While the future of Chinese diplomacy is without doubt exceptionally intelligent, talented, earnest, and hard-working, many budding diplomats have been immersed in a socialisation process that may not equip them to deal with the fast-paced global environment in which they will find themselves.
Recently, an article was published describing the global public relations challenge looming for China as its experienced and savvy diplomats age, with no clear replacements lined up to take their places. While the shortage in numbers of diplomats is important, what is also noteworthy is how new diplomats are being trained to think and operate in the international arena.
I taught courses in International Relations and International Development at the China Foreign Affairs University (CFAU) in Beijing from 2009-2010. Unlike most other universities, CFAU is not overseen by the Ministry of Education but by the Ministry of Foreign Affairs.
In the past, CFAU was the feeder school for the Ministry of Foreign Affairs, however nowadays, while many CFAU students still want to be diplomats, a number will go on to other careers. This is often due to them being unable to pass the extremely gruelling civil service exam.
Foreigners are ‘outside country people’
The first and most fundamental element in students’ socialisation process is the overriding sense of identifying themselves as part of the great imagined community of “we Chinese” above all else.
Students would often describe world affairs in terms of “women zhongguoren” (“we Chinese”, translating as “middle country people”) and “nimen waiguoren” (“you foreigners”, literally “outside country people”) — a vast and generally undifferentiated mass of everyone else.
Three or four years, or sometimes more, of living in tiny rooms shared with at least six other students, bunk beds end to end, with all their worldly possessions in a little cupboard, erode students’ feelings of individual entitlement and inculcate a sense of shared identity and destiny — as Chinese.
Students also tended to articulate strong views around what China’s role in the world should look like in the future. They argued that the era of hegemony was at an end, and it was now the time for a multipolar international order. They saw China as one of these poles, of course, with others including the US, the EU, and Russia.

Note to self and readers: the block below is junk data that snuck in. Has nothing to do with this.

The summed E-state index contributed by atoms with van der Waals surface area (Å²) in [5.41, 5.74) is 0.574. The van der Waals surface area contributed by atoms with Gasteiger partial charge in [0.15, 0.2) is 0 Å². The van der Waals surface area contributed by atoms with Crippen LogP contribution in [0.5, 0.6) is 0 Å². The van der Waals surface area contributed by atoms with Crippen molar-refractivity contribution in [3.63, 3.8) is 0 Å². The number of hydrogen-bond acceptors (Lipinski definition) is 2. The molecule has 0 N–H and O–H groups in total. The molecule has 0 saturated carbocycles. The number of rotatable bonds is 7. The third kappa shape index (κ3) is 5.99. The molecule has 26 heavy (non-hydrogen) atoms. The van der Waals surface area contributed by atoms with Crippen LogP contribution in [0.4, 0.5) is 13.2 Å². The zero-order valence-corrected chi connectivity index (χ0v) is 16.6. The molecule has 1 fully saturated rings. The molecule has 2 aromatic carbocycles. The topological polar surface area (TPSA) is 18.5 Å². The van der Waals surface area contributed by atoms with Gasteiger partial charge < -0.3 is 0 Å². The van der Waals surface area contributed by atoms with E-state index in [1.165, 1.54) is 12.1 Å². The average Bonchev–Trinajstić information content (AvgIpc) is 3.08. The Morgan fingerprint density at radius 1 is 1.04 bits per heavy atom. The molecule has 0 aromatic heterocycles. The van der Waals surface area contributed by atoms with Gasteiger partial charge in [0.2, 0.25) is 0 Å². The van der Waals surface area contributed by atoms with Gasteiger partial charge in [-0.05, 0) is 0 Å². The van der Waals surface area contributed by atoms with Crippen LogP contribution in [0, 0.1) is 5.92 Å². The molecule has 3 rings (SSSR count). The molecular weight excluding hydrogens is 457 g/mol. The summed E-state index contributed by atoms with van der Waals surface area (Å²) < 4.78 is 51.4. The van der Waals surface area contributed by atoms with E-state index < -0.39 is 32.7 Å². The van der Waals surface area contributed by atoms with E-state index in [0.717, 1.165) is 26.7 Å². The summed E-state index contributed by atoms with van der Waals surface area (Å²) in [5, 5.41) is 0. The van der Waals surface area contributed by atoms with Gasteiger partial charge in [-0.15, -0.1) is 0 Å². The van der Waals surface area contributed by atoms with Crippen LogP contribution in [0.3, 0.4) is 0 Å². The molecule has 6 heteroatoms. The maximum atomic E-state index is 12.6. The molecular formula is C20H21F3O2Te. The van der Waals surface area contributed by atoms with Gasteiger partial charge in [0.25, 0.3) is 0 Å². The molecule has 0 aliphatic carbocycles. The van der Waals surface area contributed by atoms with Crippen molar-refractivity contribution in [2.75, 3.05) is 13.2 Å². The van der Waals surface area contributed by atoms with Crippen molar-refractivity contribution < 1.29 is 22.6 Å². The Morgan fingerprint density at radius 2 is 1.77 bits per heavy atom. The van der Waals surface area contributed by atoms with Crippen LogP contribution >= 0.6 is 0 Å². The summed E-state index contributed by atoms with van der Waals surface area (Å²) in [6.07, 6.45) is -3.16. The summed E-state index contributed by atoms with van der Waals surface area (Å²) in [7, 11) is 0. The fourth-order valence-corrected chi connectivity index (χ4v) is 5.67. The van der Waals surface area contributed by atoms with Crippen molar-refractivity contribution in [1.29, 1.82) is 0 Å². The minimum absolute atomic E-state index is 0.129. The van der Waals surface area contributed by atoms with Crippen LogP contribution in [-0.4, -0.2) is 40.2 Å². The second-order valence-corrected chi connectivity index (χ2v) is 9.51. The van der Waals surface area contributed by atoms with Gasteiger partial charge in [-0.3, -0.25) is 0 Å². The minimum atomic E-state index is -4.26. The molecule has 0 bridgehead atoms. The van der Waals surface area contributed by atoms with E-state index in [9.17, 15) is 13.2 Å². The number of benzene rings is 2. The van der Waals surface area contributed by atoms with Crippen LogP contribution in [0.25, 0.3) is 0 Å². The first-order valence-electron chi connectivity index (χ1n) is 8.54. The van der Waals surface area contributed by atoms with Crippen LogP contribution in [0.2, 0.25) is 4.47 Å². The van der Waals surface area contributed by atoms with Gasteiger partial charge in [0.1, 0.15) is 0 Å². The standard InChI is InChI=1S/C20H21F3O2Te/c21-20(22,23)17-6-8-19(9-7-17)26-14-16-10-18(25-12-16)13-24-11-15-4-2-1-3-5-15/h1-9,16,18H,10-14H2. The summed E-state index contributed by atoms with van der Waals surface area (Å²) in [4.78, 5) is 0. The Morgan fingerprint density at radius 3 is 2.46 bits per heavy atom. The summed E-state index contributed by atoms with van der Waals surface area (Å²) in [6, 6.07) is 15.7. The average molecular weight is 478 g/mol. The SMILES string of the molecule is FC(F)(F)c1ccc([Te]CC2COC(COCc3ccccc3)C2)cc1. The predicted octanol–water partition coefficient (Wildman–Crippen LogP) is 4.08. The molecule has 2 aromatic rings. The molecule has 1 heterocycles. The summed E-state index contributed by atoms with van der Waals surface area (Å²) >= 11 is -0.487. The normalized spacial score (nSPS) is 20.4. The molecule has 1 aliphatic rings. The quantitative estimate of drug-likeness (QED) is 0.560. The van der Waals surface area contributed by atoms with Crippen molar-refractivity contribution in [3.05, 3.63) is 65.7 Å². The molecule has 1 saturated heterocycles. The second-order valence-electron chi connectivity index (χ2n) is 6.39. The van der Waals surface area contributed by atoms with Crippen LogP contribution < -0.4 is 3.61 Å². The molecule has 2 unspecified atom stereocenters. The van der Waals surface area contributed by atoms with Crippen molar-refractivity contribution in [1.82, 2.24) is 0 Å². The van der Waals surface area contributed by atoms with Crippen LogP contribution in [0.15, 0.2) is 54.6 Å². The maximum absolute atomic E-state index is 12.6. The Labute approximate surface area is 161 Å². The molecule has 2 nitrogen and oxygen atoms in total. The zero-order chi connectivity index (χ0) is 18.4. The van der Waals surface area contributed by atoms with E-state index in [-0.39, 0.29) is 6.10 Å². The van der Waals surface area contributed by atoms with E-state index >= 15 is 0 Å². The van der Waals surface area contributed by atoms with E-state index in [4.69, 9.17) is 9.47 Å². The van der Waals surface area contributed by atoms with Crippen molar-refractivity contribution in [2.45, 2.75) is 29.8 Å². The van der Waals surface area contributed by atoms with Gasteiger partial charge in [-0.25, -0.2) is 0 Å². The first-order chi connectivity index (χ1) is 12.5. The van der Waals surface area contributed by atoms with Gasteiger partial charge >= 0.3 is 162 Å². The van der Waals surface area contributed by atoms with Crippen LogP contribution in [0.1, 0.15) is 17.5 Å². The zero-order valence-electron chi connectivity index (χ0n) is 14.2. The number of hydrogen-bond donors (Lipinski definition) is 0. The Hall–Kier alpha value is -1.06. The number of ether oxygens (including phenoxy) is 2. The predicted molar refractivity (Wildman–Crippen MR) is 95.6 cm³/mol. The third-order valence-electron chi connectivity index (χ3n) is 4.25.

China was almost without exception understood to be a force for good, a peaceful and benevolent actor, and the leader and representative voice for the developing world.
This was based on the premise that China — according to them — had always been a peaceful world player, who, although powerful in the past, had never viciously conquered or invaded others. The example of the Ming dynasty maritime explorer Zheng He (1371-1433) regularly featured in the discussion.
US ‘hypocritical’, Japan ‘aggressive’
At the same time as China was seen to be inherently peaceful, other countries were also understood to have immutable characteristics. This particularly applied to Japan and the US.
Japan was generally described as expansionist, untrustworthy, imperialist and aggressive.
Students expressed their antagonism towards Japan extremely vigorously.
On one occasion in my classroom, a student suggested it might be time to move on and forgive Japan. In response, her classmates almost competed to decry her as a traitor, and accuse her of not loving China enough.
Students associated the US with hypocrisy, hegemony, and sticking one’s nose into other people’s business. Indeed, the US was used as a metaphor to explain to me the Chinese word for “interference” (“gan she”) on more than one occasion.
Whether or not students truly, genuinely believed these ideas is of course an important question. But perhaps more important is their apparent acceptance that these were the correct ideas to publicly articulate, as if they believed them.
Overseas study seen as liability
While not all CFAU students will become diplomats, and not all diplomats are former CFAU students, the CFAU experience is not unique. These experiences resonate across China’s tertiary sector, particularly at universities in Beijing.
And the ability to think and express the correct ideas is one of the most valued attributes in a Chinese student. Indeed, when I was teaching, I was chastised for not simply explaining what the “right” answers were by way of one-way monologue lectures, which the students could then note down and present back to me at exam time.
When I said I didn’t care what they answered as long as they made a strong argument to prove their case, they were genuinely confused. One student told me he was advised not to undertake a masters course overseas before applying for the Chinese civil service because learning to think in non-Chinese ways would be a liability, not an asset, for his application.
This trend of training for future Chinese diplomats is not set to change in the near future. If anything, under Xi Jinping’s increasing control over universities, the range of “correct” is likely to ossify.
We cannot assume that future generations of Chinese diplomats will be more open and flexible. Political loyalty will be valued above all else as a measure of performance, leading to more, not fewer, instances of unsubtle diplomatic behaviour, such as we saw during the Kimberley Process in Western Australia in 2017.
The future of Chinese diplomacy is not just challenged by a shortage of diplomats. Beijing ardently wants to sell a more positive message of China to the world. In a world that will need sophisticated flexibility and savoir faire, Chinese diplomacy may struggle to be up to the task.